A jury on Friday convicted a former Portuguese model of murdering his journalist lover in a Times Square hotel last year, just after the victim had ended their relationship. The beaten and mutilated body of the journalist, Carlos Castro, 65, was found in his room on the 34th floor of the InterContinental Hotel on January 7, 2011. The model, Renato Seabra, 23, was arrested the next day at St. Luke’s-Roosevelt Hospital Center. Seabra’s lawyers conceded that he had killed Castro but pursued a defense that he was not criminally responsible because of mental illness. They told jurors in State Supreme Court in Manhattan that delusions had led Seabra to believe he was on a mission from God to rid the world of homosexuality when he castrated Castro with a corkscrew and placed the testicles on his own wrists. “He said the demon was homosexuality and he only killed Carlos Castro to make the world a better place,” David Touger, a defense lawyer, said in closing arguments. Maxine Rosenthal, the assistant district attorney who prosecuted the case, told jurors that Seabra acted out of rage, not insanity. Seabra had come to see Castro as disgusting but continued the relationship to keep Castro’s gifts and fashion contacts flowing, she said. “The motive is as clear as if it were written in lights on a Times Square marquee,” Rosenthal said during closing arguments. “It’s about rage. It’s about humiliating and emasculating the victim.” After a trial that spanned two months, jurors deliberated for just one day before rejecting the insanity defense. Castro had covered fashion and celebrities and was a well-known gay rights advocate in Portugal. He had met Seabra after the younger man was a finalist on a Portuguese reality show. Castro showered his lover with money and gifts and brought him on a trip to London and New York, partly to help further his modeling career. During their stay in the city, Castro saw Seabra flirt with women and, after confronting him, broke off the relationship and made arrangements to cut their trip short, according to trial testimony. Rosenthal told jurors that Seabra invented the story about placing the testicles on his wrists in an effort to save himself. She noted repeatedly that after stomping and beating Castro to death, he had showered, put on clean clothes, took $1,600 from Castro’s wallet and placed a “do not disturb” sign on the room’s door as he left. “All of these things demonstrate that he is aware and present and he knows what he is doing,” Rosenthal said. Seabra later took a taxi to St. Luke’s-Roosevelt Hospital Center. More than 20 physicians there, at Bellevue Hospital Center, and with the city’s Department of Correction said he had a serious mental illness, his lawyers said. But the prosecution’s expert witness, William B. Barr, a psychologist who frequently testifies for prosecutors, concluded that Seabra was not psychotic at the time of the killing and expressed doubt that Seabra believed he was on a mission from God. Seabra, who had chosen to remain in his holding cell rather than be in the courtroom during recent testimony, appeared for the verdict with a new crew cut. He nodded at his mother, who was present for the duration of the trial, as court officers led him away. Had the jury accepted the insanity defense, which rarely prevails at trial in New York, there would have been further hearings to determine whether Seabra would be involuntarily held at a psychiatric facility and for how long. He will now face a minimum sentence of 15 years to life in prison on the second-degree murder charge at his sentencing next month. “This was a brutal and sadistic crime, where Renato Seabra bludgeoned, choked, and mutilated his victim before murdering him,” Cyrus R. Vance Jr., the Manhattan district attorney, said in a statement. “But the jury’s verdict now, finally, holds Seabra accountable.”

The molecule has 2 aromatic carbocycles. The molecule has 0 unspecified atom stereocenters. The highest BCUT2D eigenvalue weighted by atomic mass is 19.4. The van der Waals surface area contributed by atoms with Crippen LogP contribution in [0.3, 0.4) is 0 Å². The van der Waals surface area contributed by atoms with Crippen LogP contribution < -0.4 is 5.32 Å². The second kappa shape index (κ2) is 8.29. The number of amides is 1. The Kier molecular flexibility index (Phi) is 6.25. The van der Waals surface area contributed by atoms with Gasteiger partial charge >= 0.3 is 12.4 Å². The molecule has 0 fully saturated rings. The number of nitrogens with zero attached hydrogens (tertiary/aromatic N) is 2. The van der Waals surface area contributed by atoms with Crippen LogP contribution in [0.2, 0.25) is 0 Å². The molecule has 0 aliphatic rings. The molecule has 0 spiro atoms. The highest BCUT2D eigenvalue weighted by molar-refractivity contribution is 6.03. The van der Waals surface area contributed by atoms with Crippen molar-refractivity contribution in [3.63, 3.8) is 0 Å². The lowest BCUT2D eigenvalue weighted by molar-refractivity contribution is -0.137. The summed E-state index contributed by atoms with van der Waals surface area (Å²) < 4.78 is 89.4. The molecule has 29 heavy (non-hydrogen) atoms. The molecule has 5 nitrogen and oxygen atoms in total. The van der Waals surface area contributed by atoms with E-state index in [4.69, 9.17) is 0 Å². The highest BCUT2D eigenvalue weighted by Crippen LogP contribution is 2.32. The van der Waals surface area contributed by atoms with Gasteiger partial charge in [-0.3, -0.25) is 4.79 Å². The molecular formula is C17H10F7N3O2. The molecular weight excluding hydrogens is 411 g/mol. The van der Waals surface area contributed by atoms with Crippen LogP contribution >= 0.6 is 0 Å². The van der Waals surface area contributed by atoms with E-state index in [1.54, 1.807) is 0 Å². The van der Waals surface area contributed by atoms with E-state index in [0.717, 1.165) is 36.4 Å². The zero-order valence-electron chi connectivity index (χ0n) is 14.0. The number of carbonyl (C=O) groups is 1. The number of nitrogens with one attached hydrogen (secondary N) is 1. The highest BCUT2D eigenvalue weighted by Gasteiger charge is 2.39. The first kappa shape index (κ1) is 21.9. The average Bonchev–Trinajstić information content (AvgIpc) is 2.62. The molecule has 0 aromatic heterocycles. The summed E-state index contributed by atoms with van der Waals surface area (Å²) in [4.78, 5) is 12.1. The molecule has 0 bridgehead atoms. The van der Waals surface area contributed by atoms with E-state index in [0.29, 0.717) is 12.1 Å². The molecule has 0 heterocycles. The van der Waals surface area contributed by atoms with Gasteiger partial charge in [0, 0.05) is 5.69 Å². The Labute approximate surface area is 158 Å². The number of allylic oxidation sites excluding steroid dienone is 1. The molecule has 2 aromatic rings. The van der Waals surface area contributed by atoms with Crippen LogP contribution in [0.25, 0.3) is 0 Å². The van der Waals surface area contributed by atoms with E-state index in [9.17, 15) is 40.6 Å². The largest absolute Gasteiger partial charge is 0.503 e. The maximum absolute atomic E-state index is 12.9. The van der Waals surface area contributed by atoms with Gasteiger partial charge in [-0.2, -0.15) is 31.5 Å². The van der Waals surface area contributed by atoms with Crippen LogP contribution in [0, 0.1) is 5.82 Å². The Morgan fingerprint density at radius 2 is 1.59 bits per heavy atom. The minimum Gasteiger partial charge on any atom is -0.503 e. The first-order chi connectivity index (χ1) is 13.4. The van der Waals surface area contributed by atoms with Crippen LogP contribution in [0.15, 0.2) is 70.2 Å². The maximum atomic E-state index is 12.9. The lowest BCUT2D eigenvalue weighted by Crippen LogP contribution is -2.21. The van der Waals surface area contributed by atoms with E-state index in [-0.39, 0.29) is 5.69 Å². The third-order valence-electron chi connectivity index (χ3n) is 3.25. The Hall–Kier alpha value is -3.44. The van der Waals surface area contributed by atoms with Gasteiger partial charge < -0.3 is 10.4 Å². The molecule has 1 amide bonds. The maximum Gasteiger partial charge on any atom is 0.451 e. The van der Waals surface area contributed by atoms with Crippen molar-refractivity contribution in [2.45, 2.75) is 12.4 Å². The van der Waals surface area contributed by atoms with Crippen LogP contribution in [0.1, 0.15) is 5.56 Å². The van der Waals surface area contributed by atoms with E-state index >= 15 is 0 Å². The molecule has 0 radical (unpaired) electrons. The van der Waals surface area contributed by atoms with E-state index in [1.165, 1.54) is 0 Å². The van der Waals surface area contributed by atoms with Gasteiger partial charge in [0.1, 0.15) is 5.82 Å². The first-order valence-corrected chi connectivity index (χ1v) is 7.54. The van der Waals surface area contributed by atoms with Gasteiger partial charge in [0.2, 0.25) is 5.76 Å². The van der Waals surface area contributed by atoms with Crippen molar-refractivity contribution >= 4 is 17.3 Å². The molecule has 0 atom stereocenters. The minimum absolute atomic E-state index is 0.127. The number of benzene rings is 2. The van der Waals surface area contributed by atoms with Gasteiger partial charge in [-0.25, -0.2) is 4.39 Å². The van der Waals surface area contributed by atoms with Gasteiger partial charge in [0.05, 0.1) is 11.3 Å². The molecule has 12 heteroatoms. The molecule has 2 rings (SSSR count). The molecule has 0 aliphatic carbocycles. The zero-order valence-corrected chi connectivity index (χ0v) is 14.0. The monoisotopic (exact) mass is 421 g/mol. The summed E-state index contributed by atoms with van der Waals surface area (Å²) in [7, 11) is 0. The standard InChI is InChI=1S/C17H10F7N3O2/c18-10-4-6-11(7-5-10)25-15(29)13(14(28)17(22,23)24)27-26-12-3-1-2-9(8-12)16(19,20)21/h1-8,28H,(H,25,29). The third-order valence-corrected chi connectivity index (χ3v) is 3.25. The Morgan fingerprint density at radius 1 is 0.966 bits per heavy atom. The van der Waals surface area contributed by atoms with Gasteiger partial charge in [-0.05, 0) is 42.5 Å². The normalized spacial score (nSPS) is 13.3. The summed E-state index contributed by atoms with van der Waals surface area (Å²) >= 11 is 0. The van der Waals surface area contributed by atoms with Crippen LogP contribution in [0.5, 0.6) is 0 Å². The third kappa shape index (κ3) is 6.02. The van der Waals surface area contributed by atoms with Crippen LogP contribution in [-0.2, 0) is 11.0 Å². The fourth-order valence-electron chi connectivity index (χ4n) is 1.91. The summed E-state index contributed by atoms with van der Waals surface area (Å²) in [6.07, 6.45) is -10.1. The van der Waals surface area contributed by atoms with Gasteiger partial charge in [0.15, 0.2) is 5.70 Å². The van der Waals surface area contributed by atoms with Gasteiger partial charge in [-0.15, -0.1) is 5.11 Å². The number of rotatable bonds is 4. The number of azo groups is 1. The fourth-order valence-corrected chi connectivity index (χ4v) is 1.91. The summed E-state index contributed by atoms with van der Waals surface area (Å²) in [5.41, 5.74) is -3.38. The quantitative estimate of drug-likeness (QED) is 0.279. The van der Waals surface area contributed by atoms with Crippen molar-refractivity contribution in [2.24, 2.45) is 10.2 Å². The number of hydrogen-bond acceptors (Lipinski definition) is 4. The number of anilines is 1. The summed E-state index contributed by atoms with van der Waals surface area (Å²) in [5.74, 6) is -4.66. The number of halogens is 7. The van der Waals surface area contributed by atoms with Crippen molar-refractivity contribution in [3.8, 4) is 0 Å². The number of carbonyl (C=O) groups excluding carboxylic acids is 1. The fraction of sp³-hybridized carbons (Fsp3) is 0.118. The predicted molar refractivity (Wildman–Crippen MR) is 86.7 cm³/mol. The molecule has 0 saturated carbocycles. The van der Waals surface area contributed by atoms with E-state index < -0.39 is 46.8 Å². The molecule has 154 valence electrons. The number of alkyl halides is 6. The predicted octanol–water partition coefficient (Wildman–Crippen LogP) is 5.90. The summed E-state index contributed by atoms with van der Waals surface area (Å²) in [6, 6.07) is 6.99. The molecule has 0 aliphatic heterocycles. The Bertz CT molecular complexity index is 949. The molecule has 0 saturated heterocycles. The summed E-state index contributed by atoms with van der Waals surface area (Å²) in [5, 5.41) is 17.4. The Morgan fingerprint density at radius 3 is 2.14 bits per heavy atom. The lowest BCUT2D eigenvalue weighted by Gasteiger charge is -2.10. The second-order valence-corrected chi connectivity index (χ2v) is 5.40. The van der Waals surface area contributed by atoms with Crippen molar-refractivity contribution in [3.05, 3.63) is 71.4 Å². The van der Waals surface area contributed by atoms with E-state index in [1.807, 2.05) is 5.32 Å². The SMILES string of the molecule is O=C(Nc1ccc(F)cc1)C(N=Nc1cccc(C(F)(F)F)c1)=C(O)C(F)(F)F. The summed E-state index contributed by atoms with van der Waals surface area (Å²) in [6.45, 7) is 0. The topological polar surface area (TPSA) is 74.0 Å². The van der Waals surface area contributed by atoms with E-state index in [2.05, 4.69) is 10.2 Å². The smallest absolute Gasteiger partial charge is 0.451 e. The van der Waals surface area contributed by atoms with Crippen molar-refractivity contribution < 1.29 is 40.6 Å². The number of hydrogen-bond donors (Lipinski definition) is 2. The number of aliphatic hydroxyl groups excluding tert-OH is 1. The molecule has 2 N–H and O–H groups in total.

Zac Efron spotted departing from a storm-tossed LAX Thursday, though with those guns I’m not sure how he cleared security.
Tom Daley and his mother (?) spotted leaving London club The Funky Buddha.
The University of Warwick Rowing Club Senior Men again strip for their Fourth Annual Naked Calendar, a tantalizing tease below.